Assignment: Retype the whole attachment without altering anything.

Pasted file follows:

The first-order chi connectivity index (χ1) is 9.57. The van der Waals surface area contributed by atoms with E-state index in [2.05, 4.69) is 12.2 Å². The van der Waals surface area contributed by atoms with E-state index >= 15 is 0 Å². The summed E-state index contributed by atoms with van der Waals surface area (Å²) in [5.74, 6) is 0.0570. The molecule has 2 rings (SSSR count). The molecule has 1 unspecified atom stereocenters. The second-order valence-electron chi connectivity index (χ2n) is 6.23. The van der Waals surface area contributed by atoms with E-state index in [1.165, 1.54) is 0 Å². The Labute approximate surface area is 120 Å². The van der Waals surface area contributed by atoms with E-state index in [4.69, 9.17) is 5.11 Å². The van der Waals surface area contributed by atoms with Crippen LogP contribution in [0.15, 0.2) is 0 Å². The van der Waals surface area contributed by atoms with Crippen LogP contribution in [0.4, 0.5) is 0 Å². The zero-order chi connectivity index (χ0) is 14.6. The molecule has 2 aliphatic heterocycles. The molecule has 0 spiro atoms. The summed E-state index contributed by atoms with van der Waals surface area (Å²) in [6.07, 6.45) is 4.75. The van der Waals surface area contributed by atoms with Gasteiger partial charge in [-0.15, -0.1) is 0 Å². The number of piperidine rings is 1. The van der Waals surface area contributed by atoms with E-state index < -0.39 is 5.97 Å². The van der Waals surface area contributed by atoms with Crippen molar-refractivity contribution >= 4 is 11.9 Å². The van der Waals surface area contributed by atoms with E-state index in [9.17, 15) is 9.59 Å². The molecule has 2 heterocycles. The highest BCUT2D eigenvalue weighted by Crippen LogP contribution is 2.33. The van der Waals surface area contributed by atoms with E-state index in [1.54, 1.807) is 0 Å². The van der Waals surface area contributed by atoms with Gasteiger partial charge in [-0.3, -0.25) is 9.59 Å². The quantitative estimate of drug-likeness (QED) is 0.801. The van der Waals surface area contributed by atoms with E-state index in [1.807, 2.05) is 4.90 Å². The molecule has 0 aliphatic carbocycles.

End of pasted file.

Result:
The first-order chi connectivity index (χ1) is 9.57. The van der Waals surface area contributed by atoms with E-state index in [2.05, 4.69) is 12.2 Å². The van der Waals surface area contributed by atoms with E-state index >= 15 is 0 Å². The summed E-state index contributed by atoms with van der Waals surface area (Å²) in [5.74, 6) is 0.0570. The molecule has 2 rings (SSSR count). The molecule has 1 unspecified atom stereocenters. The second-order valence-electron chi connectivity index (χ2n) is 6.23. The van der Waals surface area contributed by atoms with E-state index in [1.165, 1.54) is 0 Å². The Labute approximate surface area is 120 Å². The van der Waals surface area contributed by atoms with E-state index in [4.69, 9.17) is 5.11 Å². The van der Waals surface area contributed by atoms with Crippen LogP contribution in [0.15, 0.2) is 0 Å². The van der Waals surface area contributed by atoms with Crippen LogP contribution in [0.4, 0.5) is 0 Å². The zero-order chi connectivity index (χ0) is 14.6. The molecule has 2 aliphatic heterocycles. The molecule has 0 spiro atoms. The summed E-state index contributed by atoms with van der Waals surface area (Å²) in [6.07, 6.45) is 4.75. The van der Waals surface area contributed by atoms with Gasteiger partial charge in [-0.15, -0.1) is 0 Å². The number of piperidine rings is 1. The van der Waals surface area contributed by atoms with E-state index < -0.39 is 5.97 Å². The van der Waals surface area contributed by atoms with Crippen molar-refractivity contribution >= 4 is 11.9 Å². The van der Waals surface area contributed by atoms with E-state index in [9.17, 15) is 9.59 Å². The molecule has 2 heterocycles. The highest BCUT2D eigenvalue weighted by Crippen LogP contribution is 2.33. The van der Waals surface area contributed by atoms with E-state index in [1.54, 1.807) is 0 Å². The van der Waals surface area contributed by atoms with Gasteiger partial charge in [-0.3, -0.25) is 9.59 Å². The quantitative estimate of drug-likeness (QED) is 0.801. The van der Waals surface area contributed by atoms with E-state index in [1.807, 2.05) is 4.90 Å². The molecule has 0 aliphatic carbocycles.